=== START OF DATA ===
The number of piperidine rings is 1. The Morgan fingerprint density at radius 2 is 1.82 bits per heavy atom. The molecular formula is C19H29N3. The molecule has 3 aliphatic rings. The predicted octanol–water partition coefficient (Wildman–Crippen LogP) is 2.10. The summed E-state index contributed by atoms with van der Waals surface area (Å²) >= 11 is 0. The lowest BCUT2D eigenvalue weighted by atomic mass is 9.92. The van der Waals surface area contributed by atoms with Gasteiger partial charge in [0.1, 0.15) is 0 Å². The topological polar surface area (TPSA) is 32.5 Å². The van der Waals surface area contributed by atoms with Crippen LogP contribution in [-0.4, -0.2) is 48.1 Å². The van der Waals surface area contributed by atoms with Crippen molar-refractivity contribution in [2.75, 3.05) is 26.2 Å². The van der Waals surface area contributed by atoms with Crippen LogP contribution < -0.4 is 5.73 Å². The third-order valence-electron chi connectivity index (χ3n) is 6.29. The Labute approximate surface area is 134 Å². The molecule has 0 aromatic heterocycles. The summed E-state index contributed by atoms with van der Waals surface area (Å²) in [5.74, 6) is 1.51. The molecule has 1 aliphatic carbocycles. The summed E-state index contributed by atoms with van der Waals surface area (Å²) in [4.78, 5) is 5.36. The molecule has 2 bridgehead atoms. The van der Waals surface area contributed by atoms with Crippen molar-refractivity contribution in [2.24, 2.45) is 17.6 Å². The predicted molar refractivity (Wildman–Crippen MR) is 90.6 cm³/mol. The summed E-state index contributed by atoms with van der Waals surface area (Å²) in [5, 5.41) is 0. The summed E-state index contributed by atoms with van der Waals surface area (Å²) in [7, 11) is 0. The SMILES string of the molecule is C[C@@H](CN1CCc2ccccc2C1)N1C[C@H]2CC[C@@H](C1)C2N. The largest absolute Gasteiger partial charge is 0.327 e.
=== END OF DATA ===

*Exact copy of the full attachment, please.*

The number of piperidine rings is 1. The Morgan fingerprint density at radius 2 is 1.82 bits per heavy atom. The molecular formula is C19H29N3. The molecule has 3 aliphatic rings. The predicted octanol–water partition coefficient (Wildman–Crippen LogP) is 2.10. The summed E-state index contributed by atoms with van der Waals surface area (Å²) >= 11 is 0. The lowest BCUT2D eigenvalue weighted by atomic mass is 9.92. The van der Waals surface area contributed by atoms with Gasteiger partial charge in [0.1, 0.15) is 0 Å². The topological polar surface area (TPSA) is 32.5 Å². The van der Waals surface area contributed by atoms with Crippen LogP contribution in [-0.4, -0.2) is 48.1 Å². The van der Waals surface area contributed by atoms with Crippen molar-refractivity contribution in [2.75, 3.05) is 26.2 Å². The van der Waals surface area contributed by atoms with Crippen LogP contribution < -0.4 is 5.73 Å². The third-order valence-electron chi connectivity index (χ3n) is 6.29. The Labute approximate surface area is 134 Å². The molecule has 0 aromatic heterocycles. The summed E-state index contributed by atoms with van der Waals surface area (Å²) in [5.74, 6) is 1.51. The molecule has 1 aliphatic carbocycles. The summed E-state index contributed by atoms with van der Waals surface area (Å²) in [4.78, 5) is 5.36. The molecule has 2 bridgehead atoms. The van der Waals surface area contributed by atoms with Crippen molar-refractivity contribution in [2.24, 2.45) is 17.6 Å². The predicted molar refractivity (Wildman–Crippen MR) is 90.6 cm³/mol. The summed E-state index contributed by atoms with van der Waals surface area (Å²) in [5, 5.41) is 0. The summed E-state index contributed by atoms with van der Waals surface area (Å²) in [7, 11) is 0. The SMILES string of the molecule is C[C@@H](CN1CCc2ccccc2C1)N1C[C@H]2CC[C@@H](C1)C2N. The largest absolute Gasteiger partial charge is 0.327 e.